Last week, the NCAA Division I Council approved of numerous legislative changes to the sport of football. One that is receiving a lot of play is the eradication of two-a-day practices. Also garnering attention has been changes in recruiting.
One new rule allows for an early signing period. While the traditional signing day in February will still exist, college coaches will now have the chance to sign prospects during a three day period at the end of December.
In an article for SBNation, National Recruiting Analyst & Editor Bud Elliot discusses the pros and cons of this change. A negative is that athletes who sign early might miss out on better options that could come later. Also, scholarship opportunities could be filled earlier, meaning less might be available for athletes who haven’t been discovered by recruiters or those who have not yet made enough academic progress to sign on early.
A positive is that a student who is set on a decision could benefit from no longer being bothered by an overwhelming amount of calls, texts, and emails from recruiters. Some schools believe the early date will help streamline recruitment and better prepare for the February signing day.
University of Wisconsin Head Football Coach Paul Chryst weighed in on the ruling:
“I think the general consensus is, there is a pool of guys that are legitimate, solid commitments,” he told SBNation. "If you can sign them and that part would be done, it would be good. ... No one’s fighting the early signing in the discussions I’ve been a part of."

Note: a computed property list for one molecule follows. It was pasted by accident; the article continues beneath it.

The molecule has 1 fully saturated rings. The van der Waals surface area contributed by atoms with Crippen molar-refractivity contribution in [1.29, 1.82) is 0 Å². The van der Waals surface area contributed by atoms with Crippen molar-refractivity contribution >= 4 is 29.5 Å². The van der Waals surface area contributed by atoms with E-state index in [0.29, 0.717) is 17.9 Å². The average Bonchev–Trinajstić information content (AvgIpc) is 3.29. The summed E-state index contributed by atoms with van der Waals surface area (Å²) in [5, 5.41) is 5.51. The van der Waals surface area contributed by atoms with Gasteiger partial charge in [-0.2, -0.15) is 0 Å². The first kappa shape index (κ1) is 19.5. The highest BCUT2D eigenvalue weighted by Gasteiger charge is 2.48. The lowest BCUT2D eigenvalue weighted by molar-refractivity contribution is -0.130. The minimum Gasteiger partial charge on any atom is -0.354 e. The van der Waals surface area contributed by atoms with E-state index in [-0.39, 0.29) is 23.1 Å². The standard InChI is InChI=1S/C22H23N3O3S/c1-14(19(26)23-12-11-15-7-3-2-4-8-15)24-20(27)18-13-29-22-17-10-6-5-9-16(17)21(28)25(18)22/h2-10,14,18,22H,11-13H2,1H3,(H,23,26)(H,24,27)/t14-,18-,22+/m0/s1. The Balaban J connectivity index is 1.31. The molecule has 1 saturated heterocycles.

Another NCAA Division I rules change prevents schools from hiring high school coaches to non-coaching positions during the two years before and after a student-athlete from their high school enrolls at the college. This ruling is meant to decrease the amount of hires made by colleges just to gain an advantage when it comes to recruiting. Some coaches feel like this will make it harder for high school coaches to move into the college ranks.
According to the Montgomery Advisor, Auburn University Head Football Coach Guz Malzahn, who was once a high school coach, believes that this ruling is “a death sentence to any high school coach wanting to coach college football.”
Northwestern University Vice President of Athletics Jim Phillips, who serves as NCAA Division I Council chair, hopes that these rules changes will make the recruiting process more student, parent, and coach friendly.
“Today’s adoption of the football legislation marks the most significant progress in recent years to improve the football environment and culture for current and prospective student-athletes and coaches,” he told NCAA.com.
Here is a complete list of the effects of the legislative action, as posted on the NCAA website: